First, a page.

Pause and Think
  1. What are some underlying factors that affect Sarah and Amanda’s relationship and identities in the case study above?
  2. Think about experiences you’ve had where you have either been the person labeling or the person labeled. What did it feel like? How did others react/respond?
  3. How might ideas about ‘normal’ and ‘deviance’ change based on what community or culture you are in?

Labeling and Gender Identity

Living in a society where it is difficult to fit people into neat, perfect little boxes leads to categorizing people (Arbogast, 2016). The world is obsessed with labels because people find it difficult to comprehend things that do not fit into the pre-made boxes that society has provided them with. Society often categorizes people based on race, intelligence, religion, gender and sexual orientation.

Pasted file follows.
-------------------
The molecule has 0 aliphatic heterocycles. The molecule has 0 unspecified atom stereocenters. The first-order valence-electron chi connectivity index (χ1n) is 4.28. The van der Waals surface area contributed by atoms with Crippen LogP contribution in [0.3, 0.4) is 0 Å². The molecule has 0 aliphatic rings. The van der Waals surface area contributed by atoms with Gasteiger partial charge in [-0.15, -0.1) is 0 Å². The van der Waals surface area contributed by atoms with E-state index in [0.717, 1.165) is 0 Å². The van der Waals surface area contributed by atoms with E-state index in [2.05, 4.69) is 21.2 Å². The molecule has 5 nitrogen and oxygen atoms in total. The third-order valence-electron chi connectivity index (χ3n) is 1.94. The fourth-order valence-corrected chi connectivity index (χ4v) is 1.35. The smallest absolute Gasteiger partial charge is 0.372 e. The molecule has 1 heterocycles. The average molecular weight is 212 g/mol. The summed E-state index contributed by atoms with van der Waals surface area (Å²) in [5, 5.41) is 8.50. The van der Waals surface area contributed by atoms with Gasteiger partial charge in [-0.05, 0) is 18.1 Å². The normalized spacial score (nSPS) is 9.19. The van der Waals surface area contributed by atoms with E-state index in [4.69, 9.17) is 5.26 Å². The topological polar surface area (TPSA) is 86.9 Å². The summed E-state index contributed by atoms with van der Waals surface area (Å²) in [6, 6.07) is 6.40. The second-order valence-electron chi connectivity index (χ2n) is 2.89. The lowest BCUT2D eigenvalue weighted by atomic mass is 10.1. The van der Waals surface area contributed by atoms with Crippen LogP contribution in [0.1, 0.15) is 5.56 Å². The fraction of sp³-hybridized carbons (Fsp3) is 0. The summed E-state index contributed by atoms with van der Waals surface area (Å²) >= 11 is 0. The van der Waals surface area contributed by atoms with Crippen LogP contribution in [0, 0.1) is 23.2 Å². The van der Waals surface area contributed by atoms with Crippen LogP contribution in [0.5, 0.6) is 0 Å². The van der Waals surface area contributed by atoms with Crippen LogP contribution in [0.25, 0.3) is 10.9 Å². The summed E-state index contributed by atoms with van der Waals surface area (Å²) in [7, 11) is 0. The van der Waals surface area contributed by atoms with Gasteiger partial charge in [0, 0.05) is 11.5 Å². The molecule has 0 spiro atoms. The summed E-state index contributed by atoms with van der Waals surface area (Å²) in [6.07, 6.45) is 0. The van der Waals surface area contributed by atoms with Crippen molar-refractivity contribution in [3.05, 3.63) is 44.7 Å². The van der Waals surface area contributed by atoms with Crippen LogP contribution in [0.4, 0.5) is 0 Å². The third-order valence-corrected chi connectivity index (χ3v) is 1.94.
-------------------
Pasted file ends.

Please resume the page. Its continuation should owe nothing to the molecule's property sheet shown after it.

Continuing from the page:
Quite often people label others based on their looks and divide others into groups, into different patterns. In view of these patterns, people behave in certain ways and get expectations. To meet these expectations, people start to behave accordingly. Gender, especially, is the first thing people make an assumption on, and put these first impressions into a sealed traditional box. The assumptions are, for example, “she looks like a girl” or “he doesn’t act manly enough”. As a result, when people want to prevent those awkward moments where they become uncomfortable, turn red or apologize for the mistake, the individuals would act like the one that is labeled.  In fact, gender consists of a spectrum of possibilities.